Andrew Viterbi pictured in 2005 with his late wife,
Erna, who assisted him in his philanthropic causes
As Andrew Viterbi, he attended the Boston Latin School and entered Massachusetts Institute of Technology in 1952 to study electrical engineering. After qualifying, he worked at Raytheon and then the Jet Propulsion Laboratory at Pasadena, where he worked on telemetry for unmanned space missions and helped to develop the ‘phase-locked loop.’ At the same time, he was studying for a PhD in digital communications at the University of Southern California and graduated from there in 1963.

He was awarded academic positions at the University of California and, in 1967, he proposed the Viterbi algorithm to decode convolutionally encoded data, a ground breaking mathematical formula for eliminating signal interference. This allowed for effective cellular communication, digital satellite broadcast receivers, and deep space telemetry.

With Irwin Jacobs, Viterbi was the co-founder of Linkabit Corporation in 1968, and Qualcomm Inc in 1985, which became one of the most important communications companies worldwide. He became president of the venture capital company, The Viterbi Group in 2003, which invests in emerging businesses that are pioneering innovative technologies in the area of wireless communications.

Viterbi has received many awards for his invention of the Viterbi algorithm and a computer centre and an engineering school have been named after him. His algorithm paved the way for the widespread use of cellular technology, which changed the way people communicate worldwide.

In 2003 he was awarded an honorary degree in computer science by La Sapienza University of Rome and in 2007 an honorary degree in electrical engineering by the University in his native city of Bergamo. He has written two internationally respected books about digital communications and coding.

Viterbi in 1958 married Erna Finci, a Jewish refugee who had arrived in the United States from Sarajevo in the former Yugoslavia. Her family had been deported from an Italian occupied zone in Sarajevo to Parma in Italy, where they were interned. They were saved from being sent to an extermination camp by the residents of Gramignazzo di Sissa, the village when they were interned, and were looked after by a local family when the Germans advanced into Italy, who hid them in their vineyard. Other Italians helped them to walk across the Alps into Switzerland, where they stayed until after the war.

The couple had three children. Erna, who helped organise Viterbi’s multiple acts of philanthropy, died in 2015. Their charitable donations included $52 million to the University of Southern California, where the engineering school was renamed the Andrew and Erna Viterbi School of Engineering.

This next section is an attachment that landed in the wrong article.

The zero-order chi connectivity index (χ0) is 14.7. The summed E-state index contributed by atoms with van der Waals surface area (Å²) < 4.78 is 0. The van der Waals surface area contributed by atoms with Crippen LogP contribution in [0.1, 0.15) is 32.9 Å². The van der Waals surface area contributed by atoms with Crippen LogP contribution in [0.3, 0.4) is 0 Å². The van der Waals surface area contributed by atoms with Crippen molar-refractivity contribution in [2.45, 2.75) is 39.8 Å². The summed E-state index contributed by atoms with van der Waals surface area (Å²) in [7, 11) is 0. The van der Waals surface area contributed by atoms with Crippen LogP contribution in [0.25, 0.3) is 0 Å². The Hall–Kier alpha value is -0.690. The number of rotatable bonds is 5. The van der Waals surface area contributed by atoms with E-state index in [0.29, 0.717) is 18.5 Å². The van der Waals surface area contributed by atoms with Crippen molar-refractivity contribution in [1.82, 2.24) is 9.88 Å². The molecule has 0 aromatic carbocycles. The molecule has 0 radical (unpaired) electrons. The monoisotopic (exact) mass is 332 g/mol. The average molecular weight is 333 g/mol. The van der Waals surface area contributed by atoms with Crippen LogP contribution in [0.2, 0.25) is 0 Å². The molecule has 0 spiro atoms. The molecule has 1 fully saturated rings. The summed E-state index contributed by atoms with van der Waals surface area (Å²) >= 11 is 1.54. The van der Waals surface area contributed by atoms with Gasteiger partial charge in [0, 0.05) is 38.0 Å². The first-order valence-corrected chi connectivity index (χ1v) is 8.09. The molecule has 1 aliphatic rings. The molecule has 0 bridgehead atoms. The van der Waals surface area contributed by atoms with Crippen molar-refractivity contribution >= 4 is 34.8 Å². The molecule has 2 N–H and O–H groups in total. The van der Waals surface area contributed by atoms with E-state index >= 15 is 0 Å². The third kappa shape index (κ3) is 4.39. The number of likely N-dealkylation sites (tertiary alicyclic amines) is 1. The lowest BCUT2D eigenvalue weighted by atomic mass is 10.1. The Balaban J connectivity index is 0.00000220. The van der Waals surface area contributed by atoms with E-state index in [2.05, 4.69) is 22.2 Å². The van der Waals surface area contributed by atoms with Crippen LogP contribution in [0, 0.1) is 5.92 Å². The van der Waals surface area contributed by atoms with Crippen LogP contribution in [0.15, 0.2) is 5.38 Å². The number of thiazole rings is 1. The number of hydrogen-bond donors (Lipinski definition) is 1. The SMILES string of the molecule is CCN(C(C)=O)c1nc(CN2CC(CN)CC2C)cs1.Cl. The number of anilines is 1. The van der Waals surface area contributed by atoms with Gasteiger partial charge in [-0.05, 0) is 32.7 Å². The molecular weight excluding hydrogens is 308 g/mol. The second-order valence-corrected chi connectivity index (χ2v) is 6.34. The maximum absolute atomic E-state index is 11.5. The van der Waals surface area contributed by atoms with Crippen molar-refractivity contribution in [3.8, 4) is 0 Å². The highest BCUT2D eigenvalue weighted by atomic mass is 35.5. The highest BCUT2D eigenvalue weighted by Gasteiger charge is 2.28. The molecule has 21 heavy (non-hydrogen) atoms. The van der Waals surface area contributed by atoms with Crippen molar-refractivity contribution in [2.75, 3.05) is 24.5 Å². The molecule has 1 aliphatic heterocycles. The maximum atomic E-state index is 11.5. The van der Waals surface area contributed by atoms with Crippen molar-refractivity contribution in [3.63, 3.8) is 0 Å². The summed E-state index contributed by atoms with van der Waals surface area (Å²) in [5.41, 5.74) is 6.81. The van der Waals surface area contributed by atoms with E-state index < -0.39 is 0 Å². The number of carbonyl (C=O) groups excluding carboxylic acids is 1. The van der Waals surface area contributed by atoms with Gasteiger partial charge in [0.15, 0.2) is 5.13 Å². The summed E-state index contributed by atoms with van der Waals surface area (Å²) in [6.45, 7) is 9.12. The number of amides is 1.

Bergamo's Città Alta is protected by an imposing wall built by the Venetians
Bergamo's Città Alta is protected by an
imposing wall built by the Venetians
Travel tip:

Bergamo in Lombardy is a beautiful city with an upper and lower town that are separated by impressive fortifications. The magical upper town - the Città Alta - has gems of mediaeval and Renaissance architecture surrounded by the impressive 16th century walls, which were built by the Venetians who ruled at the time. Outside the walls, the elegant Città Bassa, which grew up on the plain below, has some buildings that date back to the 15th century as well as imposing architecture added in the 19th and 20th centuries. While the Città Alta is the draw for many tourists, the lower town also has art galleries, churches and theatres and a wealth of good restaurants and smart shops to enjoy.

The Rocca dei Terzi with its 89ft central tower
The Rocca dei Terzi with its
89ft central tower
Travel tip:

Gramignazzo, the village near Parma where Viterbi’s future wife, Erna, was saved with her family from being shipped to a Nazi extermination camp, is a frazione of the municipality of Sissa, in farming country on the south bank of the Po river in Emilia Romagna. Sissa has a restored castle, the Rocca dei Terzi, which dates back to the 11th century and is notable for a 27-metre (89ft) tower added in the 16th century. The village is host every November to a festival known as the Sapori del Maiale, celebrating products made from pork, including many varieties of sausage and salami as well as roast pork dishes such as porchetta, typically made of rolled loin or belly pork stuffed with herbs.